What is Consciousness?
You would think you have consciousness, but robots do not. What criteria should we apply for judging whether a certain system has consciousness or not? I would like to suggest a criterion: whether it can waver in its selection or not.
1. Hesitation enables consciousness
We often waver in deciding the menu of a meal, but never in deciding whether to secrete gastric juices from our stomachs to digest food. That’s why we are conscious of the menu of a meal, but not of secretion of gastric juices.
From this fact we can guess that insects have no consciousness, because they are governed by instinct. If there is no indeterminacy in the connection between input and output, consciousness is an unnecessary luxury. We can virtually experience the life of insects during dreamless sleep, when we lose consciousness, while the bodies continue metabolism and the brains continue reflex actions.
2. Mere uncertainty doesn’t define consciousness
The agent with no freedom for selection has no consciousness. But this does not mean that every agent whose selection is indeterminate has consciousness. Suppose that you make a robot whose decision depends on quantum uncertainty. Its action is random and unpredictable. The robot is at the mercy of contingency and does not waver of itself. Therefore, it does not have consciousness.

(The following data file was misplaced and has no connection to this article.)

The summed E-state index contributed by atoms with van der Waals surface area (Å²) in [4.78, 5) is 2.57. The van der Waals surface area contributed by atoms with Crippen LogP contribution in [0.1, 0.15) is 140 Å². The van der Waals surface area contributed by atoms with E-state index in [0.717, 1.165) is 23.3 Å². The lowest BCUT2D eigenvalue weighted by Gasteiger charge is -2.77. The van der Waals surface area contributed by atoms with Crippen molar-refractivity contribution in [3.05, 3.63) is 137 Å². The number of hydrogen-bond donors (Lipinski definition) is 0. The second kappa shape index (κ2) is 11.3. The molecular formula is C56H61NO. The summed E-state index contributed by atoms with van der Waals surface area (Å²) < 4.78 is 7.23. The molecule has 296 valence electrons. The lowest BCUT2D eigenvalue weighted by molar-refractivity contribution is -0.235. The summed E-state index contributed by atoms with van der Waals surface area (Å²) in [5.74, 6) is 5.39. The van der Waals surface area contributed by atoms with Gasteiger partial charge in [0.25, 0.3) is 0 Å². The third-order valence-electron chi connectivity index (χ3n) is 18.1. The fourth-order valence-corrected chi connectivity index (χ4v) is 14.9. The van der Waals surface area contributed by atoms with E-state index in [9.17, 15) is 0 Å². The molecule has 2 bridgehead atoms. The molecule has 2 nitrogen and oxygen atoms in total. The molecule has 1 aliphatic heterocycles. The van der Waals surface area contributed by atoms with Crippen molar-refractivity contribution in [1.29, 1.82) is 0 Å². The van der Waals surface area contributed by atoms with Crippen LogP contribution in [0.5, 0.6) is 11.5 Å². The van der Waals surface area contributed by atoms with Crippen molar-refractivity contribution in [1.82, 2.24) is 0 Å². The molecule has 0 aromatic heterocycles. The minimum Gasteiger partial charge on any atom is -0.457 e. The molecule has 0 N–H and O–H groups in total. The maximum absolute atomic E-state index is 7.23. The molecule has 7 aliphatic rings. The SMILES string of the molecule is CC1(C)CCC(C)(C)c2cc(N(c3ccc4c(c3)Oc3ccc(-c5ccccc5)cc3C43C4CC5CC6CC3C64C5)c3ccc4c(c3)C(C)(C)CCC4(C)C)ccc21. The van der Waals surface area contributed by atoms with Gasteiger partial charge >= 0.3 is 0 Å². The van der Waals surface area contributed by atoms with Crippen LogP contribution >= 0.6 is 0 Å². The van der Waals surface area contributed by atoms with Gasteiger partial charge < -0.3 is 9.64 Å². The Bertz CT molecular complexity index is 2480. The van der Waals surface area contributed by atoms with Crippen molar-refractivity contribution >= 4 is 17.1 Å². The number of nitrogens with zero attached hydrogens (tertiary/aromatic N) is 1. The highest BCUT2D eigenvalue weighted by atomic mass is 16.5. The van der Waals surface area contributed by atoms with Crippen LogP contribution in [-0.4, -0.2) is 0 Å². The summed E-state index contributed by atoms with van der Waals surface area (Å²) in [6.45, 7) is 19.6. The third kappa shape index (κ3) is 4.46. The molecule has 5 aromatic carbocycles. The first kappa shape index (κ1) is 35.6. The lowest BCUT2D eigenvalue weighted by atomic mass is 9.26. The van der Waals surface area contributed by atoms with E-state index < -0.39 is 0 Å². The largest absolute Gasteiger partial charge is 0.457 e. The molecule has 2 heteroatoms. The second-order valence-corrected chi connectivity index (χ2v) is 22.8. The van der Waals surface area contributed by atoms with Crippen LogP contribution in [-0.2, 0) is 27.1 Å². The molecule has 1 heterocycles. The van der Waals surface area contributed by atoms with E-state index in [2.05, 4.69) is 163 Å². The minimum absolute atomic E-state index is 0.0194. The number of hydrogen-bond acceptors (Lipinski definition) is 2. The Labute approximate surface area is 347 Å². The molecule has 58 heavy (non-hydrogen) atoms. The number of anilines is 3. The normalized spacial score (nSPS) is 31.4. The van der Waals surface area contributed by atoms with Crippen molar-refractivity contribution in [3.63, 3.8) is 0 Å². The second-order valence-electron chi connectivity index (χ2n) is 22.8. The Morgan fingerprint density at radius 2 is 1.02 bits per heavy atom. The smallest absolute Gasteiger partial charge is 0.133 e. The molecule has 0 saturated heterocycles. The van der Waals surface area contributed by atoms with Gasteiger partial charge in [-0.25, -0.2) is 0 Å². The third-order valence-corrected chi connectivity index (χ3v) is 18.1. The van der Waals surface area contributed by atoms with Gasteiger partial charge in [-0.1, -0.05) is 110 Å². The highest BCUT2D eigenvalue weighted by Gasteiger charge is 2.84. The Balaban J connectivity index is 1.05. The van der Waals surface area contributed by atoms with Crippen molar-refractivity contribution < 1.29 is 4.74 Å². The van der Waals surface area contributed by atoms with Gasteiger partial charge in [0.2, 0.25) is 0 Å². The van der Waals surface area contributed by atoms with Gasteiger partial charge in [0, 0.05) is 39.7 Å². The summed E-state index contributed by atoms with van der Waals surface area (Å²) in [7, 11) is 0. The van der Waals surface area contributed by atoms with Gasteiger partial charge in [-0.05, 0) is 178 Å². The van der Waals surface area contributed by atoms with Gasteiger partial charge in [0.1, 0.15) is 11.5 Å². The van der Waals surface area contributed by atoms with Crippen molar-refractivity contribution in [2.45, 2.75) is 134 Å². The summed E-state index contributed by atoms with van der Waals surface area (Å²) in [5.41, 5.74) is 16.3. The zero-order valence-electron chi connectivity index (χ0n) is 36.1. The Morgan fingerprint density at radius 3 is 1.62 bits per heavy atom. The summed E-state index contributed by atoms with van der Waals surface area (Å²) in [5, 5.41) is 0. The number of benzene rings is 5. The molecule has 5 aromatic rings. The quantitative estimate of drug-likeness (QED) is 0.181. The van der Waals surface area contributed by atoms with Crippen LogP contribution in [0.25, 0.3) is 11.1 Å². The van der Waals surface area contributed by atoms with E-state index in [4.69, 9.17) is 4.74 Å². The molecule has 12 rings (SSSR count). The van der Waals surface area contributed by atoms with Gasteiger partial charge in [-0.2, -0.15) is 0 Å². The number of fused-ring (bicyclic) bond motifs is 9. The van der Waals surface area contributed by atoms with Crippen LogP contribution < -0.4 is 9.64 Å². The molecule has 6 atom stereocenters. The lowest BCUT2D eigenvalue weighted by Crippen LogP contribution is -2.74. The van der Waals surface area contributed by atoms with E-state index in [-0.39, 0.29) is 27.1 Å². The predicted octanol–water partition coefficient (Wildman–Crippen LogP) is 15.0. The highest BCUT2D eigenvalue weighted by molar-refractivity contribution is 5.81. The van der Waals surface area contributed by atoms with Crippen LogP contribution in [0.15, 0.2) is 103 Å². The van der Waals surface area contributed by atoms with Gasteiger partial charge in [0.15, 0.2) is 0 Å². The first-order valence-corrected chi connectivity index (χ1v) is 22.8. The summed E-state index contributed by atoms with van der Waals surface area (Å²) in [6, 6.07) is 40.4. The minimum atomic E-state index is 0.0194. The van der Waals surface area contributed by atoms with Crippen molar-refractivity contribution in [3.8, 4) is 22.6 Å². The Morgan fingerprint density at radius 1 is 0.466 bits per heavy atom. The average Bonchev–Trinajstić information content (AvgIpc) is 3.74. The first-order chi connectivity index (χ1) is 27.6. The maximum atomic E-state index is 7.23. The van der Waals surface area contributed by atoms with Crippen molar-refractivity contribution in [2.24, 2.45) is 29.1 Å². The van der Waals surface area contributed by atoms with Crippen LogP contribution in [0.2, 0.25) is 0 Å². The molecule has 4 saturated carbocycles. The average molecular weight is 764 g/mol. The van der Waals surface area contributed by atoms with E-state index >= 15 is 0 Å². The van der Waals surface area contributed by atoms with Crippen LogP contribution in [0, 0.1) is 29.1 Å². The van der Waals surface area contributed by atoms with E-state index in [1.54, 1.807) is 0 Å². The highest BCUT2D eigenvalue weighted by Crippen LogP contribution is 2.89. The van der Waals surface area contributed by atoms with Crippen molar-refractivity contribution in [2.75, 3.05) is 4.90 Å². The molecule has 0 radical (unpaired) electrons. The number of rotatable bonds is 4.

Indeterminacy is the state that can be otherwise than it is and the accidental agency that does not waver does not internalize this otherness. Consciousness is the differentiated self-identity that internalizes the otherness. If a robot were to compare alternatives and select the one that is the most desirable to achieve a purpose with the selecting criteria revised as a consequence of experience and learning, the robot would have consciousness.
3. Can robots have consciouness?
In order to make a robot like us, it must select not only means but also purpose by itself. It is weird to imagine a SF story that robots made by men would wonder for what purpose they existed and make up their minds to revolt against us. Fortunately, we cannot easily make a robot that can really waver, though we can make one that seems to waver.